Dynasty Warriors 6 PS3, Xbox 360 Review
Looking at how other games have managed the leap into ‘Next-Gen’ it is easy to criticize Dynasty Warriors 6 for its many shortcomings. We are well into this generation and the game still looks, and more importantly plays like something from five years ago. It seemingly refuses to take a much needed step up and remains somewhat of a port with a high-def sheen added to make it look anywhere near worthwhile. It’s not a bad game, it’s just the same over, and over, and over again, and in the end that can make even the best seem like a lifeless cash-in.
Right from the start everything looks similar to its predecessors, tossing you in at the deep end, running headfirst into enemies without a thought in the world with your army following behind you. You smash them up with your sword, or hammer, or maybe some other bulging object depending on the character you choose. You then keep hitting one of the attack buttons, building up a combo possibly totaling in the 100’s and then once they’ve all been slain you move on to do the same again. You can use a few other attacks if you like, but there’s not much need – you can maybe squeeze some excitement out of performing special attacks for the first half dozen times, but it loses its appeal. A small new feature for the series is the “renbu” combat system, which supposedly makes your attacks more spectacular looking the longer you go without getting hit, but it’s not enough to raise the game’s appeal though – nowhere near enough, to be perfectly honest. Oh, and before I forget you can also climb ladders in this version, another new addition – exciting!
Some of the enemies might have different weapons, but most all carry the same. Some may look better than others, whilst others will be carbon copies – thus meaning you will fight 100 similar looking bad guys on one battlefield. Speaking of the battlefields, they mostly look okay, but at times they look like a low textured mess. However, regardless of the textures, little thought has gone into the layout of the maps themselves, meaning not only is there little too see, but it is all too easy to get lost. To make matters worse the game also has countless instances of pop up, with not only far away objects magically appearing on screen, but enemies popping up just a few feet away. Basically, these problems are all typical Dynasty Warriors fare, but something we’d hope even the most blinkered fan would start to notice by now.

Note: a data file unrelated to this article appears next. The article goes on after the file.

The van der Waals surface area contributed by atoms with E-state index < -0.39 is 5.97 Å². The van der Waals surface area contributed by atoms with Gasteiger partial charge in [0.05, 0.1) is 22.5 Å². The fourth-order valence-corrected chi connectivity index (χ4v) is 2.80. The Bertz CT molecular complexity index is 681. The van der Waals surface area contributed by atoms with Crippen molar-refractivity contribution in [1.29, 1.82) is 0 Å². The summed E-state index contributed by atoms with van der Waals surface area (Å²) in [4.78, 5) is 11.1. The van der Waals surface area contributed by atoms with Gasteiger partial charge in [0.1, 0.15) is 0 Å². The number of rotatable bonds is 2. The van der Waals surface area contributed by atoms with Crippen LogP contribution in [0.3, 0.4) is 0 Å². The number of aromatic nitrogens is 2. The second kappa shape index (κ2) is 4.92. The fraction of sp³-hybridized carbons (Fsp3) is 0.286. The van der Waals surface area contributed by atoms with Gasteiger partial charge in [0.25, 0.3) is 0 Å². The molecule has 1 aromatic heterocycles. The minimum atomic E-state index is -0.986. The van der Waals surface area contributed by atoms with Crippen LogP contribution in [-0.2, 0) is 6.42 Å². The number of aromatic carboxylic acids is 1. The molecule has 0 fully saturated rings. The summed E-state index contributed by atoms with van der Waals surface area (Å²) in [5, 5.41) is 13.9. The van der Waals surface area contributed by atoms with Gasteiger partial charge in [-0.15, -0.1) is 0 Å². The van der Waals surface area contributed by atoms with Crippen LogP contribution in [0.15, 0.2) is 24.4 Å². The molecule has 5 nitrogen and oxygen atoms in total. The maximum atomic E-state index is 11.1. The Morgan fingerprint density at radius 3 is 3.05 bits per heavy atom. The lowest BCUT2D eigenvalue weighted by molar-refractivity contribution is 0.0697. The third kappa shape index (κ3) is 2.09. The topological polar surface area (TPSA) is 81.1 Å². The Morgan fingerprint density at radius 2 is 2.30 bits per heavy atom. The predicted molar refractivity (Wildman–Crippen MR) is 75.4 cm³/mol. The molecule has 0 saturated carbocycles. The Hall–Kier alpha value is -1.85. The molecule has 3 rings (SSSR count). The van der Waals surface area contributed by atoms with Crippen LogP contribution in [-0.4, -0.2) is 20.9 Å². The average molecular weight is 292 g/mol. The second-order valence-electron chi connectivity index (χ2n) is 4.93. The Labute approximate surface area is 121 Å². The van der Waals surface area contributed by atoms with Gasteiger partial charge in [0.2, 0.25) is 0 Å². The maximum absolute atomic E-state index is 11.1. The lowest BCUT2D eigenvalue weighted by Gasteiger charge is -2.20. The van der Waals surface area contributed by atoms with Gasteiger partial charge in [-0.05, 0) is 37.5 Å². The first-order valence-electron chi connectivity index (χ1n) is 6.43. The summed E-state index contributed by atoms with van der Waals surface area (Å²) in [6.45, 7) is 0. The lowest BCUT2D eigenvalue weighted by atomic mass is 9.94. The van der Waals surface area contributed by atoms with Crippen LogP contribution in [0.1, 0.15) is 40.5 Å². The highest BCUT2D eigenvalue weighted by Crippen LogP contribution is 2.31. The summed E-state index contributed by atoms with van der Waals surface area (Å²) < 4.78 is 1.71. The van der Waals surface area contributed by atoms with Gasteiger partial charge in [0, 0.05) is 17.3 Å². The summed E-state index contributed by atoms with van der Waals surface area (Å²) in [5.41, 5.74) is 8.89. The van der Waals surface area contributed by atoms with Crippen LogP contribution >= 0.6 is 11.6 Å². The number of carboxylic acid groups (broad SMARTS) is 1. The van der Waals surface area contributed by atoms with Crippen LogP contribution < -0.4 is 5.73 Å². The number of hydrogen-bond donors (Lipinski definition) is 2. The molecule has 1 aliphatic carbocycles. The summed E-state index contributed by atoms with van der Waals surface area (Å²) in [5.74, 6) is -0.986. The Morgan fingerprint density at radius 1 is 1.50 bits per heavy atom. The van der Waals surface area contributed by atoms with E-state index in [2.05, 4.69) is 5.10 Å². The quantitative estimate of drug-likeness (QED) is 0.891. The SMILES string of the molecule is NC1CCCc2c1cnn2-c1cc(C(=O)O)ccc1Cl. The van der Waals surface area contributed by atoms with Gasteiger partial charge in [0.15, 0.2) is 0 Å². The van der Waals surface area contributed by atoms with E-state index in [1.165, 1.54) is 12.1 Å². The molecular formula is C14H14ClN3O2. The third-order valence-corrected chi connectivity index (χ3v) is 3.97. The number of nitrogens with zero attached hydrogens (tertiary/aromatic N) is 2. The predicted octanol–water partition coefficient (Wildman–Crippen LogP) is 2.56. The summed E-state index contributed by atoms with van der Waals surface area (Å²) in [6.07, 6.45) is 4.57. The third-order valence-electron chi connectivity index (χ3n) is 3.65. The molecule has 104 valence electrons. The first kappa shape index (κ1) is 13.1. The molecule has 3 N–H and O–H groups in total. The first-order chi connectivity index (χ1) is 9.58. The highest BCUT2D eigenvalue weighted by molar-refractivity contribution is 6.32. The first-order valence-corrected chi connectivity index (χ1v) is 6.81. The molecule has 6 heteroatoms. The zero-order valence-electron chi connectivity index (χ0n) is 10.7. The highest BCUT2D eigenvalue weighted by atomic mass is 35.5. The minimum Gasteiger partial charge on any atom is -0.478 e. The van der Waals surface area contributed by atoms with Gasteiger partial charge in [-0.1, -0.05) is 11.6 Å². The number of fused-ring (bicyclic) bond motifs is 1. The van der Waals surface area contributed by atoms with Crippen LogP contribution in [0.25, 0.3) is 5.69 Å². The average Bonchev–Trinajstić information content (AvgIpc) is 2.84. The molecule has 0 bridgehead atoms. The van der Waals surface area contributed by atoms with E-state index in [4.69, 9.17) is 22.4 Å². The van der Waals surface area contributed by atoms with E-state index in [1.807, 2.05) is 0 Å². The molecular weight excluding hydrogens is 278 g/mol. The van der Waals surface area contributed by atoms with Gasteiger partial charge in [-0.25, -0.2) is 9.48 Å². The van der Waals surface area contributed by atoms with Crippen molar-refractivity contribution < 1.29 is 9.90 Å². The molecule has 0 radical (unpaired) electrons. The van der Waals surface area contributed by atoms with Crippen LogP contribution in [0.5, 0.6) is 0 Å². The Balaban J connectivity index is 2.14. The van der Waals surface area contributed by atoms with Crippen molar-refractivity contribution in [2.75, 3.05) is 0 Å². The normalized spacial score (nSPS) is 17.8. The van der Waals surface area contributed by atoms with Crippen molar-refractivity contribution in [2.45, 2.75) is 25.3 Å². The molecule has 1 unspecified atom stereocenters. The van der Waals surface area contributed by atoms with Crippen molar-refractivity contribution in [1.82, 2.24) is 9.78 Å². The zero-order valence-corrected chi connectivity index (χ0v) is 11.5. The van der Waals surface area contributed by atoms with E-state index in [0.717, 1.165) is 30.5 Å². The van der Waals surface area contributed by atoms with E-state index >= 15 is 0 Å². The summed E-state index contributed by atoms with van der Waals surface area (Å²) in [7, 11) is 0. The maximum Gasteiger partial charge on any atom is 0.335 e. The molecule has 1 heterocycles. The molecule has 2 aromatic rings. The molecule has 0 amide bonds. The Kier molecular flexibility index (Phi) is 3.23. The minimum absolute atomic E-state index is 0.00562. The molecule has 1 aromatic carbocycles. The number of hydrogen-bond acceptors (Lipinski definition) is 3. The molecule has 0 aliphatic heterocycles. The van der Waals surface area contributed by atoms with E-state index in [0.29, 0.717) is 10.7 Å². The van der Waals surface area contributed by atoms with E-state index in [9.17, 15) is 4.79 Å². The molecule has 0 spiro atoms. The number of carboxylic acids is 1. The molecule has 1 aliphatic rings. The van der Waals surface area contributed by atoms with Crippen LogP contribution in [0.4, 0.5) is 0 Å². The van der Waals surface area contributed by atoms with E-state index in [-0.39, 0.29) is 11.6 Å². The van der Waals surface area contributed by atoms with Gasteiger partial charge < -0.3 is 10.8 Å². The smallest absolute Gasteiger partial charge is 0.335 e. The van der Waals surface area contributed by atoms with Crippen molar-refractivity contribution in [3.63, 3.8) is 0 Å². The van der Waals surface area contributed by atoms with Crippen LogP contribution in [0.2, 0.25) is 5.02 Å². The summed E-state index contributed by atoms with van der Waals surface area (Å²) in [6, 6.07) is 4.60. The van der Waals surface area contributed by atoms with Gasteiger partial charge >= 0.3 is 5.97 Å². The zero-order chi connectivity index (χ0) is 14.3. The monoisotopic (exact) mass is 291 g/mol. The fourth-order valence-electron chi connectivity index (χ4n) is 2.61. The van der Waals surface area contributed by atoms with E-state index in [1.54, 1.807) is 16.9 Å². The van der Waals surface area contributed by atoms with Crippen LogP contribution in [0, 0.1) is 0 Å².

Similarly, the cut-scenes are just as you’d expect for the series, offering you little to get excited about for the upcoming battle, but doing an okay job to explain why you’re partaking in the fight. The voice work in said scenes is very familiar: embarrassingly overdone, with a needlessly heavy-handed approach that overemphasizes the silliest of words for no apparent reason. It would be quite easy to forgive all of this if the game exceeded in other areas but it doesn’t – and with the series still refusing to go online it simply leaves yet another area to criticize.
I suppose if you are a big fan of the series you can live with the fact that the repetitive nature of DW is still alive and well with this, the sixth (or 14th if you count expansions) iteration of the game. Some may like that, some may not, and some may not even care. Although to be perfectly honest, it’s all too easy not to care about the series in the current shape it is in. In the end the game is still fun to play, and Dynasty Warriors 6 is probably the best in the series – but the same can be said for many of the previous iterations. If you have played any DW from the past few years you’ll struggle to notice the changes made to the core gameplay in this version.
Crucially, if you stand back and think of what the series could be evolving into with current hardware then you can’t help but look at DW6 as a disappointment. Wherever the series goes after this iteration it needs to offer a huge reworking from its current archaic form to make it worthwhile.